NZ Olympic medallists cheered home

2:08 pm on 24 August 2016

New Zealand's returning Olympic athletes have had an ecstatic welcome home.

Friends and family were among fans at Auckland International Airport when the Olympic team members arrived from Rio early this morning, and more than 1000 people at The Cloud carried on the celebration.

Amid spontaneous outbreaks of flag-waving, and school children mobbing gold medallists, illustrator Toby Morris frantically captured the scene at The Cloud:

Look back at RNZ's live coverage of the celebrations here.

While signing autographs at The Cloud, gold-winning kayaker Lisa Carrington told RNZ it was great to see the reaction from the crowd.

"You don't really know how you are going to inspire people or kids, so to get an inkling of that is pretty cool, it was pretty humbling."

Sailor Blair Tuke, a fellow gold medallist, said he was just trying to soak it all up.

"It's amazing, it's so much hard work to get this around the neck, and then to bring it back and share it with the country is a super proud moment."

Earlier this morning, more than 200 people gathered at the arrivals area at the airport with flags, balloons and signs to greet the athletes.

The team's flight from Buenos Aires was delayed by around an hour, but the hold-up did not dampen fans' spirits.

There was plenty of cheering from the crowd when gold medallists and flag-bearers Peter Burling and Blair Tuke led the 170-strong team through the arrivals gate just before 6am.

The 49er sailing team wore the Māori cloaks they had worn at the Rio opening ceremony, as well as their gold medals.

They said they were overwhelmed by the response: "It's pretty early, we thought there would be a few, but that was awesome."

New Zealand's Chef de Mission Rob Waddell told the crowd he was incredibly proud of the team, saying they "left everything behind" in Rio.

"I can, hand on heart, say that nearly every member of team would love to make New Zealand proud and that's why they train so hard and try and deliver at the highest level, so to come back to a reception like this is very meaningful and it sticks with you forever."

An impromptu haka was performed for the women's sevens team by family members of player Portia Woodman, who said it was an "awesome" welcome.

Sam Webster, who won a silver medal in the sprint cycling, was greeted by his grandmother who said she hadn't seen him since June.

"We'll be very pleased to see him home."

'Work hard and the world's your oyster'

Nine-year-old Olly had travelled with his family from Cambridge for the welcome.

"I'm coming to see my dad. He's mechanic-ing the bikes for the triathlon team ... I've been watching a lot of the track cycling and a lot of the rowing."

After touching down, the athletes were taken on buses to The Cloud on Auckland's waterfront, where the celebrations continued.

The team were presented to the public, with speeches from Rob Waddell and Peter Burling and Blair Tuke, with long lines for autographs from the sporting stars.

St Heliers School teacher Jonathan Nevalagi, who was there with 40 students, said it was great for the children who had been watching, sometimes in the classroom.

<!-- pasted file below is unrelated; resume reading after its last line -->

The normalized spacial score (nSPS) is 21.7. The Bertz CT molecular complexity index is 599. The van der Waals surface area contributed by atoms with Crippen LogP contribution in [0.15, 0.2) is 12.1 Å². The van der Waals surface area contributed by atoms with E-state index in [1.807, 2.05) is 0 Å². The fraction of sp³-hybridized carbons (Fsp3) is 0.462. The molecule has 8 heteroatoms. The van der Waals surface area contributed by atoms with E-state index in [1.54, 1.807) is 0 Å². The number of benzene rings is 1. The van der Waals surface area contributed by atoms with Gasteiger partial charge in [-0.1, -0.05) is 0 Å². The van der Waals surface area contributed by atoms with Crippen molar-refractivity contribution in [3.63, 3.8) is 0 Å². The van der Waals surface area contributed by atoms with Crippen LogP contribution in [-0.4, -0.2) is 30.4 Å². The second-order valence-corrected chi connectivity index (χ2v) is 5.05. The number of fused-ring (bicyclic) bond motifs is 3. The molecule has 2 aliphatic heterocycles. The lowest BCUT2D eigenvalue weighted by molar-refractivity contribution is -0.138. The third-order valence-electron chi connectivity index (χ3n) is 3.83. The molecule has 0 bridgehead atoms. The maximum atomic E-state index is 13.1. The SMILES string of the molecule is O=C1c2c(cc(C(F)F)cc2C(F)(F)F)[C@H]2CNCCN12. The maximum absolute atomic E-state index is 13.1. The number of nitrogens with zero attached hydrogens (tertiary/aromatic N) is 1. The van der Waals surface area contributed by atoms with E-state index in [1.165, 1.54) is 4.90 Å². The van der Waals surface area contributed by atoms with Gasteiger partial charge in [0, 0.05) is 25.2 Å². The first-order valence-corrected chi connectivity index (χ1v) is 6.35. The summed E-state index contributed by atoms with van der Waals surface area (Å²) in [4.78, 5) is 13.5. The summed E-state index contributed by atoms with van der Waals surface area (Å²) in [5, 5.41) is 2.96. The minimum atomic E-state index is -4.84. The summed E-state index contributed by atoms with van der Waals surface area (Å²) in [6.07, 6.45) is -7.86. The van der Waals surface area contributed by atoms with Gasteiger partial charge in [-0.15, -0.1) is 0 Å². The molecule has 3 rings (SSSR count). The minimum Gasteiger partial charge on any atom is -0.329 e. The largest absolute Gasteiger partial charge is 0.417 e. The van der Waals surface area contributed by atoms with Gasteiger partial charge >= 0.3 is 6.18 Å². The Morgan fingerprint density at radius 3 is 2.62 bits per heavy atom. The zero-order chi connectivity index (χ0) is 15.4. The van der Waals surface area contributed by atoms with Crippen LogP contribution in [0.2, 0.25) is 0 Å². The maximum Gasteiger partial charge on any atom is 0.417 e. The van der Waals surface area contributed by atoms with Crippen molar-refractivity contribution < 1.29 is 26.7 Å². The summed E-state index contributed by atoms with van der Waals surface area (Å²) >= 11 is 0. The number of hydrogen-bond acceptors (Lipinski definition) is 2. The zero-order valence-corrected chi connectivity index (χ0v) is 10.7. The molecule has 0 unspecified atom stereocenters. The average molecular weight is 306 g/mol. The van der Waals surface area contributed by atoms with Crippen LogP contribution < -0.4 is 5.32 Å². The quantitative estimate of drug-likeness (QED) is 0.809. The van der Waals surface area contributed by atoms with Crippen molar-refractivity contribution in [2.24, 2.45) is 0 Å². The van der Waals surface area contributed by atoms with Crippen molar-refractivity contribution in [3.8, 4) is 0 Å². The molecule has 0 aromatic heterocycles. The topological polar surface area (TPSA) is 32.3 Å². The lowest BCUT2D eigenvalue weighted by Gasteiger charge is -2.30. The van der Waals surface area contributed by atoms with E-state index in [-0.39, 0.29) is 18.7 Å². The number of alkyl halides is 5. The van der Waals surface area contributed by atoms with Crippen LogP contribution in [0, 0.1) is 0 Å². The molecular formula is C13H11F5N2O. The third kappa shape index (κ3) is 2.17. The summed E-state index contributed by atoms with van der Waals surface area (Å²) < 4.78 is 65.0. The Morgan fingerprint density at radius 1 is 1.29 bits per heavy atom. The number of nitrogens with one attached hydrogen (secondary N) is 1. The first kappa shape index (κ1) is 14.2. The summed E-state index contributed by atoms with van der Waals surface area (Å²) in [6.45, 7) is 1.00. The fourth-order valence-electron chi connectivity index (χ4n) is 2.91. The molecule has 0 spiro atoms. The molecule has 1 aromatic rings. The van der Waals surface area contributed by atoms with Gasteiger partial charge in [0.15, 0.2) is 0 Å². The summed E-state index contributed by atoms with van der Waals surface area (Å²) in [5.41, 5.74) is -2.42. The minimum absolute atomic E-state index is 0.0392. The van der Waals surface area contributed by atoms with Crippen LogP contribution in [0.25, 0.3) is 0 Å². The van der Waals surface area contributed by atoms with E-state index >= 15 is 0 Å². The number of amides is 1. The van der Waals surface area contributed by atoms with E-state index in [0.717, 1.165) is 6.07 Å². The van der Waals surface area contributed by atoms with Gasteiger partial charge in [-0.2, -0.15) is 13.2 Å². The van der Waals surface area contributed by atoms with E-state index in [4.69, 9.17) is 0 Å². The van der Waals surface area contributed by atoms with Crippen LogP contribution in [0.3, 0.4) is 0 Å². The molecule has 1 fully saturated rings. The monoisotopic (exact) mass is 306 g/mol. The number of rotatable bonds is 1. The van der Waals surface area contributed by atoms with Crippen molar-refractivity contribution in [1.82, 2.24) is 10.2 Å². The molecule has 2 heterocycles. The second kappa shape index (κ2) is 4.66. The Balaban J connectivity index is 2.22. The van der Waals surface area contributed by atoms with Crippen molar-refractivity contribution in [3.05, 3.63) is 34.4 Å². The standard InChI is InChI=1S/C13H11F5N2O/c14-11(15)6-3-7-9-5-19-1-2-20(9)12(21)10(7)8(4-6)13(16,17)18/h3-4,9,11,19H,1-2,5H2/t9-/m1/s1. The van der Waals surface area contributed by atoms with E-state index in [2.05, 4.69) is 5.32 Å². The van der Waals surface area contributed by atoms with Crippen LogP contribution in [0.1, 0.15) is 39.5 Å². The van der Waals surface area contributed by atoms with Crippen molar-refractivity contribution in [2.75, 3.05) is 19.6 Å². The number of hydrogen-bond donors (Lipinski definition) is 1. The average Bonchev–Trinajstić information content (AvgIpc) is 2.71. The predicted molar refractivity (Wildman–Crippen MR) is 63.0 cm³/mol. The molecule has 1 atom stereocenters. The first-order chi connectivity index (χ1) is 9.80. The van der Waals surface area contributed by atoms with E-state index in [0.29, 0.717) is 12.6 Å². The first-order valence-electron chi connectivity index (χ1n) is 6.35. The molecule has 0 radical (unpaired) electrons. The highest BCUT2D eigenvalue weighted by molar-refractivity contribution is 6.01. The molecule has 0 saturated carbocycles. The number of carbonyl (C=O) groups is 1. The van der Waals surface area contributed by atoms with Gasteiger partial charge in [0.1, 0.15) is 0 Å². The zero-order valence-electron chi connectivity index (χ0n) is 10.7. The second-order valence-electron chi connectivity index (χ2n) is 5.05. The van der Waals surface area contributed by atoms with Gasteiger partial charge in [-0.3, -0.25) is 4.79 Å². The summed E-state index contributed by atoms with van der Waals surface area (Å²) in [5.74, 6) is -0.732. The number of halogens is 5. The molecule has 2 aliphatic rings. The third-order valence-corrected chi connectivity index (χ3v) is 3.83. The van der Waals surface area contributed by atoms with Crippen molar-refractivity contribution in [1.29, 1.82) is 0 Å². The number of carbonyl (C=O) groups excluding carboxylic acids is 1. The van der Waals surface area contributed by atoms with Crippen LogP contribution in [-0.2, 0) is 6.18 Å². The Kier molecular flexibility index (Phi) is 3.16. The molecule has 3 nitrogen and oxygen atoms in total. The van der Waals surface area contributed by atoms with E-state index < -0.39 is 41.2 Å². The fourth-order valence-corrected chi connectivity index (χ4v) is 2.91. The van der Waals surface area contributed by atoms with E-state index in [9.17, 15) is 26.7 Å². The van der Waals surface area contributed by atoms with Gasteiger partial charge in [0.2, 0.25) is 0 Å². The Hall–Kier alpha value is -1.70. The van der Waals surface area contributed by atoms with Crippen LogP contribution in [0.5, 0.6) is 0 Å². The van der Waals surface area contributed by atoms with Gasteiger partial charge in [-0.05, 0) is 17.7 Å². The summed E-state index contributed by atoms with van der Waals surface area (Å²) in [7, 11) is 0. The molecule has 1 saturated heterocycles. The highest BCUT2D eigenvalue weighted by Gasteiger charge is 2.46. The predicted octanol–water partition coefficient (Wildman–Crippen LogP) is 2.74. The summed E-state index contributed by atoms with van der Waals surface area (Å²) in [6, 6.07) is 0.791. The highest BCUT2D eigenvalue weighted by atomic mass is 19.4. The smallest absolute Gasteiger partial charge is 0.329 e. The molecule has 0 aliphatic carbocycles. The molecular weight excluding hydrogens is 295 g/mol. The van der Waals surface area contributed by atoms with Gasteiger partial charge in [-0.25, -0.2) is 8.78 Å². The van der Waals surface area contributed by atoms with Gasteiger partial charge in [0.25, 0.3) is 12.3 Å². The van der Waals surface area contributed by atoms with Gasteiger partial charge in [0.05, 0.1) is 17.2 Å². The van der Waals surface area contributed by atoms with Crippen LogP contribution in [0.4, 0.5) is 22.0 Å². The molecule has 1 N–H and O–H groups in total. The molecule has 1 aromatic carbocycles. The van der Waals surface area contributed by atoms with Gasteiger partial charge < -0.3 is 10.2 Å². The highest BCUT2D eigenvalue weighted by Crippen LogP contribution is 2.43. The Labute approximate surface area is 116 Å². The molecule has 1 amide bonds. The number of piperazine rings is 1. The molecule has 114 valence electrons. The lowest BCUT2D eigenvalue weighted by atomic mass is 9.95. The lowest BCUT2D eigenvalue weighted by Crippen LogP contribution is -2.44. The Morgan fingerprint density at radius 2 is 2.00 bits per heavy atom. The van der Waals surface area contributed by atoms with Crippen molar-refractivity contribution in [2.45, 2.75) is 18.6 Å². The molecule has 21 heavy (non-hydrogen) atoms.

"I think the mood at the Olympics has been really positive, not only, just because of the result - it's the best we've had - but for our kids I think this sets a really good example. Work hard and the world's your oyster and I think that's the result which we've seen today."

For one of his students, Brooklyn, it was an exciting morning.

"Today I enjoyed getting everyone's signatures, it was really fun and I got to meet a whole bunch of people that I'd seen on the screen and now I could see in real life which was pretty amazing."

Fourths, fifths, and sixths 'equally amazing'

Former Olympian triathlete Hamish Carter, who won gold at the Athens Olympics, was also there to support.

"I think every kid in New Zealand's grown up having watched the Olympics and been inspired by someone who's either won a medal or done an extraordinary performance. And the beauty is that these kids get to touch a medal and talk to an Olympian and get right up close to it. The closer we get these medals to kids the better. "

He said, for the athletes, being back was going to be a big change, after living in the Olympic Village for two weeks.

"It just takes a wee bit of time to settle back into normal life. I mean you've got friends and family who probably bring you back to earth which is probably what you need; just a bit of a reset.

"Some of the athletes were saying on the way from the airport and they were like 'Oh what's wrong, why are we in a traffic jam? Where's the Olympic lane?' So you kind of have to go 'well, that's not the real world is it'."

He said the hype and success of New Zealand athletes was enduring and he was hopeful for Tokyo 2020.

"What's equally amazing is the number of fourths, fifths, and sixths we had. So a lot of other athletes were very close to medalling, which bodes pretty well for the next Games. So New Zealand is on a real high as far as winning on the world stage, so long may it continue.

There were a few notable absences from the arrivals, with medallists Lydia Ko, Valerie Adams, Natalie Rooney, Eliza McCartney and Tom Walsh not on the flight due to ongoing competition, or other commitments.